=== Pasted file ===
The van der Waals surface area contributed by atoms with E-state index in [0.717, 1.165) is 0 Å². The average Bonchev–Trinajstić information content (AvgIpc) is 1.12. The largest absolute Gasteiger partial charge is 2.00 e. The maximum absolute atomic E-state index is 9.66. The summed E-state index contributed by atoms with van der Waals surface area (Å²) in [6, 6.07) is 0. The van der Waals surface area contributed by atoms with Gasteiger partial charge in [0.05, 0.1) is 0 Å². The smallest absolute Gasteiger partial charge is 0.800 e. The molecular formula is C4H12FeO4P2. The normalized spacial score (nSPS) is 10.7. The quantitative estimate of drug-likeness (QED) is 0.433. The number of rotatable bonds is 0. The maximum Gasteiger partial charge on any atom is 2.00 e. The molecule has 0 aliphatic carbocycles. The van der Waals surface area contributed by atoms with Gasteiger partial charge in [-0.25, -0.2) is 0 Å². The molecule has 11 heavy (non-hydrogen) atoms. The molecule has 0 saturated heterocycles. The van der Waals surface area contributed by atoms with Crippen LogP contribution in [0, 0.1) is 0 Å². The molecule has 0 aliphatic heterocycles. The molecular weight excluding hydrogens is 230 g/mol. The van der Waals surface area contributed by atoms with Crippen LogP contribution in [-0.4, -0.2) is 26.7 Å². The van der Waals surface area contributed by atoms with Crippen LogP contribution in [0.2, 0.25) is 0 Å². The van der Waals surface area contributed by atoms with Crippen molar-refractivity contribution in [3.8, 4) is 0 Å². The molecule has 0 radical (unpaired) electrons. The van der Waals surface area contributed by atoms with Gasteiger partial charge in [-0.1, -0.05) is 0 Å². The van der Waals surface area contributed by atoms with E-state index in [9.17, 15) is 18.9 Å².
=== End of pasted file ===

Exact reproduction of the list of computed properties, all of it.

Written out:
The van der Waals surface area contributed by atoms with E-state index in [0.717, 1.165) is 0 Å². The average Bonchev–Trinajstić information content (AvgIpc) is 1.12. The largest absolute Gasteiger partial charge is 2.00 e. The maximum absolute atomic E-state index is 9.66. The summed E-state index contributed by atoms with van der Waals surface area (Å²) in [6, 6.07) is 0. The van der Waals surface area contributed by atoms with Gasteiger partial charge in [0.05, 0.1) is 0 Å². The smallest absolute Gasteiger partial charge is 0.800 e. The molecular formula is C4H12FeO4P2. The normalized spacial score (nSPS) is 10.7. The quantitative estimate of drug-likeness (QED) is 0.433. The number of rotatable bonds is 0. The maximum Gasteiger partial charge on any atom is 2.00 e. The molecule has 0 aliphatic carbocycles. The van der Waals surface area contributed by atoms with Gasteiger partial charge in [-0.25, -0.2) is 0 Å². The molecule has 11 heavy (non-hydrogen) atoms. The molecule has 0 saturated heterocycles. The van der Waals surface area contributed by atoms with Crippen LogP contribution in [0, 0.1) is 0 Å². The molecule has 0 aliphatic heterocycles. The molecular weight excluding hydrogens is 230 g/mol. The van der Waals surface area contributed by atoms with Crippen LogP contribution in [-0.4, -0.2) is 26.7 Å². The van der Waals surface area contributed by atoms with Crippen LogP contribution in [0.2, 0.25) is 0 Å². The van der Waals surface area contributed by atoms with Crippen molar-refractivity contribution in [3.8, 4) is 0 Å². The molecule has 0 radical (unpaired) electrons. The van der Waals surface area contributed by atoms with Gasteiger partial charge in [-0.1, -0.05) is 0 Å². The van der Waals surface area contributed by atoms with E-state index in [9.17, 15) is 18.9 Å².